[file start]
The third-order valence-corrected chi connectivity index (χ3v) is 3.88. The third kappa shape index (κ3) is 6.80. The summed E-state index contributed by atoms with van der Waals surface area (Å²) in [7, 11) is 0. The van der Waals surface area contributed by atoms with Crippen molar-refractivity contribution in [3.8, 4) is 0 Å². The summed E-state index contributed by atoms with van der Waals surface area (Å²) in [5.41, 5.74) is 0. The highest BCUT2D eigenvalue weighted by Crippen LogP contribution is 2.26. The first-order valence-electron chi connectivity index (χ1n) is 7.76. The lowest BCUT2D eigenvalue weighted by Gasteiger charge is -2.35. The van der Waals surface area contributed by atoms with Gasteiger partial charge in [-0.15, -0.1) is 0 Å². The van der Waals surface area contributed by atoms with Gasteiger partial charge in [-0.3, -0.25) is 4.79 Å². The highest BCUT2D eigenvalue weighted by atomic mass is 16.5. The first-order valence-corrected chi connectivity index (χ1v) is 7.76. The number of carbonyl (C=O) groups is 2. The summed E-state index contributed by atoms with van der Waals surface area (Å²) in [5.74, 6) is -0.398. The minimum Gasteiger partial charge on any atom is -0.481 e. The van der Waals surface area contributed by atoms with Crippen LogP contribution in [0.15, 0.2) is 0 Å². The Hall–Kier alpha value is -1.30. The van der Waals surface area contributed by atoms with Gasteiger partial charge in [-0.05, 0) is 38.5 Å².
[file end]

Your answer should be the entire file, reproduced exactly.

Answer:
The third-order valence-corrected chi connectivity index (χ3v) is 3.88. The third kappa shape index (κ3) is 6.80. The summed E-state index contributed by atoms with van der Waals surface area (Å²) in [7, 11) is 0. The van der Waals surface area contributed by atoms with Crippen molar-refractivity contribution in [3.8, 4) is 0 Å². The summed E-state index contributed by atoms with van der Waals surface area (Å²) in [5.41, 5.74) is 0. The highest BCUT2D eigenvalue weighted by Crippen LogP contribution is 2.26. The first-order valence-electron chi connectivity index (χ1n) is 7.76. The lowest BCUT2D eigenvalue weighted by Gasteiger charge is -2.35. The van der Waals surface area contributed by atoms with Gasteiger partial charge in [-0.15, -0.1) is 0 Å². The van der Waals surface area contributed by atoms with Gasteiger partial charge in [-0.3, -0.25) is 4.79 Å². The highest BCUT2D eigenvalue weighted by atomic mass is 16.5. The first-order valence-corrected chi connectivity index (χ1v) is 7.76. The number of carbonyl (C=O) groups is 2. The summed E-state index contributed by atoms with van der Waals surface area (Å²) in [5.74, 6) is -0.398. The minimum Gasteiger partial charge on any atom is -0.481 e. The van der Waals surface area contributed by atoms with Crippen LogP contribution in [0.15, 0.2) is 0 Å². The Hall–Kier alpha value is -1.30. The van der Waals surface area contributed by atoms with Gasteiger partial charge in [-0.05, 0) is 38.5 Å².